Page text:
Hummingbirds (It’s not that they don’t know the words…)

by Tina Mitchell

A hummingbird at Greenwood. Picture by Lori Anbuhl

A hummingbird at Greenwood. Picture by Lori Anbuhl

When I set out to write about a bird species, I think “What’s interesting about this species?” With hummingbirds, though, what isn’t interesting about them? The smallest of all birds, hummingbirds weigh between 0.1 and 0.3 ounces—or about the same as 5 – 15 M&Ms for most of the hummingbirds we see in Colorado. Probably the most striking aspect of hummingbirds is their unique ability to hover, as well as fly forward, backward, side to side, and even upside down for short distances. Their common name arises from the hum of their wings beating faster than the eye can discern—for Colorado hummingbirds, around 50 beats per second. They have very long tongues that can extend far beyond the tips of their bills, unlike most other birds (except for woodpeckers, such as the Northern Flicker). Their bills are uniquely designed to extract nectar from deep within tubular flowers. They don’t suck up nectar, though. instead, they lick it and capillary action then moves the liquid up 2 partial tubes on the sides of their tongues and into their throats. Small insects such as gnats and aphids also make up an important part of their diet, providing protein to supplement the sucrose of nectar. Their hearts beat at 1,250 beats per minute when they are flying; even at rest, the rate is still 250 beats per minute. Yet when it’s cold or food is scarce, a hummingbird can dramatically slow its body functioning through a state of torpor, where its heart rate can drop to 50 beats per minute and its body temperature can fall from ~110° F to 55° F.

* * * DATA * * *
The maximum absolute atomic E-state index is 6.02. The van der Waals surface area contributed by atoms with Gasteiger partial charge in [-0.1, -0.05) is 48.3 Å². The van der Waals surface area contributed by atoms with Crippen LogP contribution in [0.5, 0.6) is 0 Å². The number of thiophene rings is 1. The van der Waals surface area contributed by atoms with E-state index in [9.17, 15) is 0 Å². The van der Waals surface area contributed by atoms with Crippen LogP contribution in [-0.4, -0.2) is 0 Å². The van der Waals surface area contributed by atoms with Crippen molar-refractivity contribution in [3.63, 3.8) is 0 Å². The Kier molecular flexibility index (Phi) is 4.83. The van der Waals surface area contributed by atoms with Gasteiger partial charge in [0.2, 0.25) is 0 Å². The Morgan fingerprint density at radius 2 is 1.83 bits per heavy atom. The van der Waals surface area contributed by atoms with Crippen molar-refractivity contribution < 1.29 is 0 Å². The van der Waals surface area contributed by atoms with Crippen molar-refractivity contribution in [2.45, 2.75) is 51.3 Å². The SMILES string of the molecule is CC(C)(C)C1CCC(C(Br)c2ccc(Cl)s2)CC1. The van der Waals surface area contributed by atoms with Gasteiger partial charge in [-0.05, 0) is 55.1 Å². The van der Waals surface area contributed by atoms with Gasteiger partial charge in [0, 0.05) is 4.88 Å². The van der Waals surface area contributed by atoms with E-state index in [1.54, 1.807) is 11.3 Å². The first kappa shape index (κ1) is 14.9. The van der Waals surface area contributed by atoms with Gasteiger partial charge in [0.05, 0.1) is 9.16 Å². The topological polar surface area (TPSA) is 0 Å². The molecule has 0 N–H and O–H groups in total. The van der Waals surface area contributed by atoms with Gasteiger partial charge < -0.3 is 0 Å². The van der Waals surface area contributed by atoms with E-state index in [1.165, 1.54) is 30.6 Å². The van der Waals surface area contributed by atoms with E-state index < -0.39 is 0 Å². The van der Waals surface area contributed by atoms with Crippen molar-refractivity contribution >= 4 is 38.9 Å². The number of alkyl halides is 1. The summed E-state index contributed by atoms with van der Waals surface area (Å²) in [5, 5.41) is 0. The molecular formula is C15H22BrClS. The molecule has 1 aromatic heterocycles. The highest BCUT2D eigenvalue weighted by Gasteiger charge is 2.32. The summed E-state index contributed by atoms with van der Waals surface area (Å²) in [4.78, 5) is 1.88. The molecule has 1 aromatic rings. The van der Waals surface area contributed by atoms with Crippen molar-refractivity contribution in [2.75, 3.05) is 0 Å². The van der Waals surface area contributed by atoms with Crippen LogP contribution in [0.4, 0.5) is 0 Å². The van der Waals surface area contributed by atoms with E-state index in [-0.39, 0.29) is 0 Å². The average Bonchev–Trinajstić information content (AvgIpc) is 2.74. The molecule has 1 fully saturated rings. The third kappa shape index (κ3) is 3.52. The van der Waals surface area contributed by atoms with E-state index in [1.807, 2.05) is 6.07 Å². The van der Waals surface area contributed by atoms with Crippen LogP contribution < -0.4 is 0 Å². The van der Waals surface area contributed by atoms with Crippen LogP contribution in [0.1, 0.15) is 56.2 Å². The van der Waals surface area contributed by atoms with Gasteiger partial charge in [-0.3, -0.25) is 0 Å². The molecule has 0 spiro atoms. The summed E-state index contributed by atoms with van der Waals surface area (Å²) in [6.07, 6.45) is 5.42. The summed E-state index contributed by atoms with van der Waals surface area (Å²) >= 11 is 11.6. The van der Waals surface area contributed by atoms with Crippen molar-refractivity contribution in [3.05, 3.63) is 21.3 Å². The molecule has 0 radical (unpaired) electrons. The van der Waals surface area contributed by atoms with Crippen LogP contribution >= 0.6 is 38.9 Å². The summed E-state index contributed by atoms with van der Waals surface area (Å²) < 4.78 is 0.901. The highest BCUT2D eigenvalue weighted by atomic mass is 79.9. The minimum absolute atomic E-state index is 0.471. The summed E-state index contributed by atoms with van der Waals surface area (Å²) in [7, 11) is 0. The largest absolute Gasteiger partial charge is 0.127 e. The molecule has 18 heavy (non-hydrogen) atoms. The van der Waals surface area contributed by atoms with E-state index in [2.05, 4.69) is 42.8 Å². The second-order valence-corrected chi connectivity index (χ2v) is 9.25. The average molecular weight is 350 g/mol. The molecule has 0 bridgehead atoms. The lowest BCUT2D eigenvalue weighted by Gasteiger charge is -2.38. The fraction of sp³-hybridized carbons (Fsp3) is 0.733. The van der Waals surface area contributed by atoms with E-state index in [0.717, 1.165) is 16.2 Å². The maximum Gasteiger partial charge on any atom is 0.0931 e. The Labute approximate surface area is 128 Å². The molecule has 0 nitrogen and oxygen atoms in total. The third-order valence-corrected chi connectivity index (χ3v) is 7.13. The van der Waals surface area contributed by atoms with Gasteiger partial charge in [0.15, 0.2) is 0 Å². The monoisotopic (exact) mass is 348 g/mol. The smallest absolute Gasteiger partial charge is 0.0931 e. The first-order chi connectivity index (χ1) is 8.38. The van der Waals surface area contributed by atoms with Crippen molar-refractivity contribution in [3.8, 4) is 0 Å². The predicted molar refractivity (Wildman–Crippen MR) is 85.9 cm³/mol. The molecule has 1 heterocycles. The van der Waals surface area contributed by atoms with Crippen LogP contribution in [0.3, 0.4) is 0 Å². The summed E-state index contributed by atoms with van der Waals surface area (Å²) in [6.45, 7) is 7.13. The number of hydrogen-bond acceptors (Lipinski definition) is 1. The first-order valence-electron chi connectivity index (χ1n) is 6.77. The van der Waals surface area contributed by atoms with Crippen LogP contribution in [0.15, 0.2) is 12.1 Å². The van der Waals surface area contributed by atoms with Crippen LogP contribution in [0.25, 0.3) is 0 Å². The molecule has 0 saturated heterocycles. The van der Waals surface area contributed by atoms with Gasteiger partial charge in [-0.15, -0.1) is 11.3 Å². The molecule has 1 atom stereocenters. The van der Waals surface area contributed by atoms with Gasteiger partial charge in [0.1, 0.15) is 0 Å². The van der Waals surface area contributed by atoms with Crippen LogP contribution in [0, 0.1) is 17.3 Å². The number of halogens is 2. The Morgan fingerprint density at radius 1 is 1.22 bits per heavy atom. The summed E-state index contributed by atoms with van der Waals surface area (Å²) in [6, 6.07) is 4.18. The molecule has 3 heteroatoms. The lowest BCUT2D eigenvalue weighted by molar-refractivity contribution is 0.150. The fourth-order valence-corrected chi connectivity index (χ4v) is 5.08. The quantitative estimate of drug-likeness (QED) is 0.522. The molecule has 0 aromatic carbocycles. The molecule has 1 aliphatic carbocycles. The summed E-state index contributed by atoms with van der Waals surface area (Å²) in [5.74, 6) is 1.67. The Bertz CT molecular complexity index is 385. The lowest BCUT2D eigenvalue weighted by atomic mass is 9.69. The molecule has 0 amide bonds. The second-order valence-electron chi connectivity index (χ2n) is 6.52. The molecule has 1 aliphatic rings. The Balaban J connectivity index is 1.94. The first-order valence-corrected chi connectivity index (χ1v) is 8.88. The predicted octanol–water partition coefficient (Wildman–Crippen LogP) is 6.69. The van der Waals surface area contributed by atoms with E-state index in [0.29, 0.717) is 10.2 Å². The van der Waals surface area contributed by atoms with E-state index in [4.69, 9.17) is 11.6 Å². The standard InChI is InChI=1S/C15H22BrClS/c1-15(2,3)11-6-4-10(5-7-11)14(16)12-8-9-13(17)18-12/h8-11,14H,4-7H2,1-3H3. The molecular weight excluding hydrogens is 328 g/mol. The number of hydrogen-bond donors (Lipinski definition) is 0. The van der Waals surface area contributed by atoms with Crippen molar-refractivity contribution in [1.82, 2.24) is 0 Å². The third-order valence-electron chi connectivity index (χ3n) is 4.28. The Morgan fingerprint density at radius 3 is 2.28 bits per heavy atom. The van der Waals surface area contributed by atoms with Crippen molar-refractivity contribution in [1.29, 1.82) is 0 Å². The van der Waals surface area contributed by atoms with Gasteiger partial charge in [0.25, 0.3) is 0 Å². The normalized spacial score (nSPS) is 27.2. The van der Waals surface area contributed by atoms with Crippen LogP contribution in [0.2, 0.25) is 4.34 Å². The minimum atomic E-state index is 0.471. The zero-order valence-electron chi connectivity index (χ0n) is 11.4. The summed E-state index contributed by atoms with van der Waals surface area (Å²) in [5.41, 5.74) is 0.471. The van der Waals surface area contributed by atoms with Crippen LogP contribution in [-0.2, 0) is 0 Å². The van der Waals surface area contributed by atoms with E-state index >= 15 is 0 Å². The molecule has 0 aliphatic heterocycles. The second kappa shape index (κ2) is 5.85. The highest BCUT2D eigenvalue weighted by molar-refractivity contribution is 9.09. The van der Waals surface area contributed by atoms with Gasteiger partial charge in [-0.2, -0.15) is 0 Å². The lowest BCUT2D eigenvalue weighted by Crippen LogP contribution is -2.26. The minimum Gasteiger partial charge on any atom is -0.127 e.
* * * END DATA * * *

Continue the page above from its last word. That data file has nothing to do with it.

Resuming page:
The 17 species that breed in the U.S. and Canada represent only about 5% of the more than 320 hummingbird species in the world. (Actually hummingbirds are found only in thewestern hemisphere.) In Colorado, we have 2 breeding species. By far the most common and widespread is the Broad-tailed Hummingbird. Colorado hosts more of these birds than any other state or Canadian province, with 37% of the population found in North America (an estimated 1,400,000 individuals in our state!). One summer, I stumbled on a nesting Broad-tail and we were able to take photos over several weeks as the nestlings matured. Scott Rashid, a local bird bander, recaptured a banded Broad-tail in 2010 that was at least 10 years old. (How many beats had that bird’s heart delivered?) Black-Chinned Hummingbirds breed in some areas of the state as well; a measly 5% of those North American birds summer here. In addition, 2 other species routinely pass through Colorado starting in July—the bright-as-a-new-penny Rufous Hummingbird and the diminutive Calliope Hummingbird (the smallest breeding bird in North America).

In our area, hummingbirds migrate, heading to Mexico or Central America for the winter. Rufous Hummingbirds that breed in coastal Alaska routinely fly ~2,700 miles from their wintering grounds to their breeding areas—in effect, traveling 49,000,000 body lengths twice a year. The Calliope Hummingbird holds the record as the smallest long-distance avian migrant in the world. Records show that some Calliopes travel more than 5,000 miles annually on their round-trip migration path to and from central Mexico.

So keep your eyes and ears peeled for increasing numbers of hummingbirds starting in July. By late September into October, the numbers drop dramatically. If you put out hummingbird feeders, early fall is an important time to keep them full. The latecomers are most likely this year’s young and can really use the extra nutrition as summer’s wildflowers fade. Some people worry that keeping feeders up at the end of the season will prevent hummingbirds from leaving for wintering grounds. No problems! The birds will indeed migrate. And a fresh feeder of sugar water—no red dye, please!—can really help in making that long trek a bit easier.

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